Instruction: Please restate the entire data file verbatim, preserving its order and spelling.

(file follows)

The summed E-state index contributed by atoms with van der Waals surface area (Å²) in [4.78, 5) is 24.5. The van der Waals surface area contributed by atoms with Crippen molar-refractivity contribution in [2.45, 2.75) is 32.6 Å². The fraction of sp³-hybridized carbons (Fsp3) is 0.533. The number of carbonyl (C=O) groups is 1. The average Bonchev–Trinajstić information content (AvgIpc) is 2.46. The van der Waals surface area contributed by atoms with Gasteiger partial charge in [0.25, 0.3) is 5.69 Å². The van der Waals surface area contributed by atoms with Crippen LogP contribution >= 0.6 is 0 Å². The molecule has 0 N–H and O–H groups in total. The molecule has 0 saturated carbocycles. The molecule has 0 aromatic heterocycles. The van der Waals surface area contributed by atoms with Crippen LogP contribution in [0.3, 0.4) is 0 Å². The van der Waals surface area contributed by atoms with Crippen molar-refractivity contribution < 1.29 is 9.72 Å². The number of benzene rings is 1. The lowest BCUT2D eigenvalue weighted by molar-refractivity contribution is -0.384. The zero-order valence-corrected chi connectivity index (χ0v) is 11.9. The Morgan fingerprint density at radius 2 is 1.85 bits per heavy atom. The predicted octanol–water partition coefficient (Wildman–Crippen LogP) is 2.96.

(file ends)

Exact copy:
The summed E-state index contributed by atoms with van der Waals surface area (Å²) in [4.78, 5) is 24.5. The van der Waals surface area contributed by atoms with Crippen molar-refractivity contribution in [2.45, 2.75) is 32.6 Å². The fraction of sp³-hybridized carbons (Fsp3) is 0.533. The number of carbonyl (C=O) groups is 1. The average Bonchev–Trinajstić information content (AvgIpc) is 2.46. The van der Waals surface area contributed by atoms with Gasteiger partial charge in [0.25, 0.3) is 5.69 Å². The van der Waals surface area contributed by atoms with Crippen LogP contribution >= 0.6 is 0 Å². The molecule has 0 N–H and O–H groups in total. The molecule has 0 saturated carbocycles. The molecule has 0 aromatic heterocycles. The van der Waals surface area contributed by atoms with Crippen LogP contribution in [0.3, 0.4) is 0 Å². The van der Waals surface area contributed by atoms with Crippen molar-refractivity contribution < 1.29 is 9.72 Å². The number of benzene rings is 1. The lowest BCUT2D eigenvalue weighted by molar-refractivity contribution is -0.384. The zero-order valence-corrected chi connectivity index (χ0v) is 11.9. The Morgan fingerprint density at radius 2 is 1.85 bits per heavy atom. The predicted octanol–water partition coefficient (Wildman–Crippen LogP) is 2.96.